Study: End-of-Life Conversations Make a Difference

March 26, 2019

End-of-life (EOL) conversations enhance palliative care and quality-of-life efforts for nursing home residents, according to a study in the March issue of JAMDA.

In “Association Between End-of-Life Conversations in Nursing Homes and End-of-Life Care Outcomes: A Systematic Review and Meta-analysis,”—which was part of the issue’s special End of Life Care section—the authors reviewed articles in the scientific/medical literature focusing on the impact of EOL conversations on outcomes. They found relevant studies showed that EOL conversations between health care professionals and family members were positively associated with family decisions to limit or withdraw life-sustaining treatments, fewer in-hospital deaths, fewer unplanned hospital admissions, shorter lengths of hospital stays, family satisfaction with EOL care, and increased odds of receiving strong opioid analgesics in the last 24 hours of life. The authors also found that EOL care satisfaction increased with the duration and frequency of EOL conversations.

The authors concluded that “health care professionals-family EOL conversations may promote a palliative care approach in NH residents with less aggressive treatments regardless of the social, geographical, and cultural contexts.” They acknowledged that these discussions can be “emotionally challenging” for health care practitioners. However, they stressed that “timely, sensible communication” is necessary to ensure quality care. They also observed that a clear explanation of treatment choices by the physician “was associated with a dignified death according to families.”

This study was conducted by researchers at the Department of Biomedicine and Prevention, University of Roma Tor Vergato, Roma, Italy; Azienda Ospedaliero Universitaria Citta della Salute e della Scienza di Torino, Torino, Italy; Department of Public Health and Pediatric Sciences, University of Torino; Research and Third Mission Area, University of Tornio; and Department of Clinical and Biological Sciences, University of Torino.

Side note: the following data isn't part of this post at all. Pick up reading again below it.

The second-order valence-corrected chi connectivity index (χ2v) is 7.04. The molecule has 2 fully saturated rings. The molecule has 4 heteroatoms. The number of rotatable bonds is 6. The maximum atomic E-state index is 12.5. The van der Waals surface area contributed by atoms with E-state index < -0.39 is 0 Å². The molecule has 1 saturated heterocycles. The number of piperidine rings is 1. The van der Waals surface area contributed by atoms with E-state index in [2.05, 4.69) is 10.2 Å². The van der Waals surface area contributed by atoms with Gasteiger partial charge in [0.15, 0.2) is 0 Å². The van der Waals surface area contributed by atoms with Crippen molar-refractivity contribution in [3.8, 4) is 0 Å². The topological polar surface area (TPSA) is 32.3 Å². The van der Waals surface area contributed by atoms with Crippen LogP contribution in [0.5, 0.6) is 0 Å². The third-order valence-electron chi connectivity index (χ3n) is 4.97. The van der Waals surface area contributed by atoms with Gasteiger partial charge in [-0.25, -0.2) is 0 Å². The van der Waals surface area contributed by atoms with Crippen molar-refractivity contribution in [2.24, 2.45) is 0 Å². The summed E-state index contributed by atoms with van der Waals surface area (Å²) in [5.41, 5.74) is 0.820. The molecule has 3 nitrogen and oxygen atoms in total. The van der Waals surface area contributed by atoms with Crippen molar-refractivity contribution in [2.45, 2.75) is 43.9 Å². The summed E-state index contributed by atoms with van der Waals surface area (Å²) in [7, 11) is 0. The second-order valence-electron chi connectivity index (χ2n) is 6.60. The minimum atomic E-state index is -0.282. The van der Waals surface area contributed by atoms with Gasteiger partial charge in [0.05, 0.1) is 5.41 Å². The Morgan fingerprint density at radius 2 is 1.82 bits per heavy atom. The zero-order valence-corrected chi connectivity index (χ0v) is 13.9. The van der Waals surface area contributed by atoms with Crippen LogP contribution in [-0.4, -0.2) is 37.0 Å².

Click here for more information on the findings above and more details about the study. To contact the researchers or JAMDA editor for an interview, please email




JAMDA is the official journal of AMDA – The Society for Post-Acute and Long-Term Care Medicine. JAMDA publishes peer-reviewed articles including original studies, reviews, clinical experience articles, case reports, and more, on all topics more important to post-acute and long-term care medicine. Visit for more information.

About the Society for Post-Acute and Long-Term Care Medicine
AMDA – The Society for Post-Acute and Long-Term Care Medicine is the only medical specialty society representing the community of over 50,000 medical directors, physicians, nurse practitioners, physician assistants, and other practitioners working in the various post-acute and long-term care (PA/LTC) settings. Dedicated to defining and improving quality, we advance our mission through timely professional development, evidence-based clinical guidance, and tireless advocacy on behalf of members, patients, families, and staff. Visit for more information.